08 May 2010

Review: "Some Like It Hot"

Some Like It Hot is one of those films that I watched fairly often when I was young. Like The Princess Bride, Death Becomes Her, and even Bullets Over Broadway, Some Like It Hot was one of the films that shaped my love of movies. The 1959 comedy, directed by Billy Wilder, is ranked as the number one American comedy of all time by the American Film Institute. The film is definitely a lot lighter than Sunset Boulevard (1950), but the two films are so vastly different that it would be too much of a chore to compare them. It comes as a surprise that some of the films I enjoy most involve cross-dressing, and at times Some Like It Hot is much more risque than To Wong Foo, Thanks For Everything! Julie Newmar (1995) and The Adventures of Priscilla, Queen of the Desert (1994) ever were, considering the era. The film stars Jack Lemmon, Tony Curtis and Marilyn Monroe, three of Hollywood's biggest stars. While the film was originally planned for colour, the black and white cinematography seems to help make Jack Lemmon's and Tony Curtis' transformations more believable. Some Like it Hot is terrifically written, wonderfully acted and directed and is absolutely one of the best films of Hollywood's Golden Age.

The film begins in Chicago in 1929 and two struggling musicians, Joe and Jerry (Tony Curtis and Jack Lemmon) witness a terrible string of murders. It is largely insinuated that this event is the Saint Valentine's Day Massacre of 1929. Joe and Jerry are seen by Spats Columbo (George Raft) and must leave Chicago. Their only way out is to join an all-girl musical band headed to Florida. Joe and Jerry become Josephine and Geraldine, though later Jerry decides to change his name to Daphne, and board a train with the girls' group. The two men are immediately drawn to Sugar Kane (Marilyn Monroe) and vie for her affection. They befriend the group with their boisterous personalities and their refusal to adhere to the no alcohol policy. Joe finally wins Sugar's affection when they arrive in Florida by adopting a new persona, Junior, a wealthy millionaire and the heir to Shell Oil. Jerry, meanwhile, while disguised as Daphne, attracts the affection of a real millionaire, Osgood Fielding III (Joe E. Brown). Joe and Jerry find it difficult to keep up their charade and their lives are further complicated when the mobsters from Chicago arrive at the same hotel for a conference for Friends of Italian Opera.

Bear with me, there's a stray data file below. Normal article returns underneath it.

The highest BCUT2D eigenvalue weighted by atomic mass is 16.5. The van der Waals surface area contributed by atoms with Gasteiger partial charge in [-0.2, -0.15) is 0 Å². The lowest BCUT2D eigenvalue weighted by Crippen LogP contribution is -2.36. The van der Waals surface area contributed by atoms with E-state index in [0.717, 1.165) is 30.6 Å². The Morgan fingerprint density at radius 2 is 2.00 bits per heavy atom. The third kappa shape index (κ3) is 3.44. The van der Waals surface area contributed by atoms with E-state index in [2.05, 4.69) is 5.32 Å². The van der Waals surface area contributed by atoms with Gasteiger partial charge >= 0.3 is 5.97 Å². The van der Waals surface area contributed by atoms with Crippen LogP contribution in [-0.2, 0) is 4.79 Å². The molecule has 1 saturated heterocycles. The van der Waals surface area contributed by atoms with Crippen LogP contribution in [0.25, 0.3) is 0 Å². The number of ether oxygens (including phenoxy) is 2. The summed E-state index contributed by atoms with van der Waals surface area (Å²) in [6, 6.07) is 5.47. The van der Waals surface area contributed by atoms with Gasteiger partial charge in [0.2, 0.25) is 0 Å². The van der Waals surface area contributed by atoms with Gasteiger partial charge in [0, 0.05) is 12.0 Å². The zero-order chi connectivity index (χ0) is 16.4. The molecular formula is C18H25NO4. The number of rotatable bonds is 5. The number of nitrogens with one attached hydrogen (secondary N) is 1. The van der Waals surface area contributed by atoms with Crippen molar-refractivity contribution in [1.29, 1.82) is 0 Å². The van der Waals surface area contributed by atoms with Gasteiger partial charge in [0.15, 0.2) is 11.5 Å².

No matter how many times I have seen it, Some Like It Hot remains as hilarious and special as the first time I saw it. The scene on the train, while Joe and Jerry struggle to remain in character as the girls travel south, is one of the film's real treasures. The film is too clever to make the film into a life lesson for the two men. There are too many films that are ruined because they fall into the trap of depending too much on themes of personal change. Luckily, Some Like It Hot is too well written (by Wilder and I.A.L. Diamond) and directed for the themes to outshine the story. Jack Lemmon, who many of my generation will remember from Grumpy Old Men (1993), is the star of the film. His transformation from Jerry to Daphne is a thrill to watch. It is a joy to watch Daphne's relationship with Osgood blossom, especially during a fantastic dancing sequence. He was rightfully nominated for an Academy Award for Best Actor. Jack Lemmon and Tony Curtis may be two of the ugliest women to ever appear on screen, but Some Like It Hot is a fantastic film that transcends its era and while some of the dialogue may seem cheesy, the film is certainly not!

My rating: 4 stars out of 4.

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